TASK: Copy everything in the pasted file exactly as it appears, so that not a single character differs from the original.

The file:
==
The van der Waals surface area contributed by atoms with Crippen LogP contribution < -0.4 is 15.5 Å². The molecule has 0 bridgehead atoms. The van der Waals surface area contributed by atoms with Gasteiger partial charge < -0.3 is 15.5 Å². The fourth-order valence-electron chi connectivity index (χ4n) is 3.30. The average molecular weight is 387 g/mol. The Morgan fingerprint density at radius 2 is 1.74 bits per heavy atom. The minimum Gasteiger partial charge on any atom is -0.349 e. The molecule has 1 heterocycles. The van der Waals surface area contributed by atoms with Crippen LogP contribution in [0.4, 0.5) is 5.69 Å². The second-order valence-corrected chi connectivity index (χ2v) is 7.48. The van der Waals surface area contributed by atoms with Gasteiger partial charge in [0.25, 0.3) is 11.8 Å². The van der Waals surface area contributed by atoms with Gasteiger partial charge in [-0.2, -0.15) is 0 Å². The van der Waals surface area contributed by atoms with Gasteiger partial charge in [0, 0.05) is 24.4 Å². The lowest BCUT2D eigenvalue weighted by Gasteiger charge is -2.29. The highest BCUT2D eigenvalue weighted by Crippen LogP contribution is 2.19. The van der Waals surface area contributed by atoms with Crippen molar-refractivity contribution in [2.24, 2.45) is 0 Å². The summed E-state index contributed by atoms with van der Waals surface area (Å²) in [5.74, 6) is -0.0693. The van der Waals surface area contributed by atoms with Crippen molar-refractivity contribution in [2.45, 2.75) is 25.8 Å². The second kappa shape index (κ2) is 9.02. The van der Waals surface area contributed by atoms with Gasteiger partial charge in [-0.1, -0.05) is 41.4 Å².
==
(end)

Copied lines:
The van der Waals surface area contributed by atoms with Crippen LogP contribution < -0.4 is 15.5 Å². The molecule has 0 bridgehead atoms. The van der Waals surface area contributed by atoms with Gasteiger partial charge < -0.3 is 15.5 Å². The fourth-order valence-electron chi connectivity index (χ4n) is 3.30. The average molecular weight is 387 g/mol. The Morgan fingerprint density at radius 2 is 1.74 bits per heavy atom. The minimum Gasteiger partial charge on any atom is -0.349 e. The molecule has 1 heterocycles. The van der Waals surface area contributed by atoms with Crippen LogP contribution in [0.4, 0.5) is 5.69 Å². The second-order valence-corrected chi connectivity index (χ2v) is 7.48. The van der Waals surface area contributed by atoms with Gasteiger partial charge in [0.25, 0.3) is 11.8 Å². The van der Waals surface area contributed by atoms with Gasteiger partial charge in [-0.2, -0.15) is 0 Å². The van der Waals surface area contributed by atoms with Gasteiger partial charge in [0, 0.05) is 24.4 Å². The lowest BCUT2D eigenvalue weighted by Gasteiger charge is -2.29. The highest BCUT2D eigenvalue weighted by Crippen LogP contribution is 2.19. The van der Waals surface area contributed by atoms with Crippen molar-refractivity contribution in [2.24, 2.45) is 0 Å². The summed E-state index contributed by atoms with van der Waals surface area (Å²) in [5.74, 6) is -0.0693. The van der Waals surface area contributed by atoms with Crippen molar-refractivity contribution in [2.45, 2.75) is 25.8 Å². The second kappa shape index (κ2) is 9.02. The van der Waals surface area contributed by atoms with Gasteiger partial charge in [-0.1, -0.05) is 41.4 Å².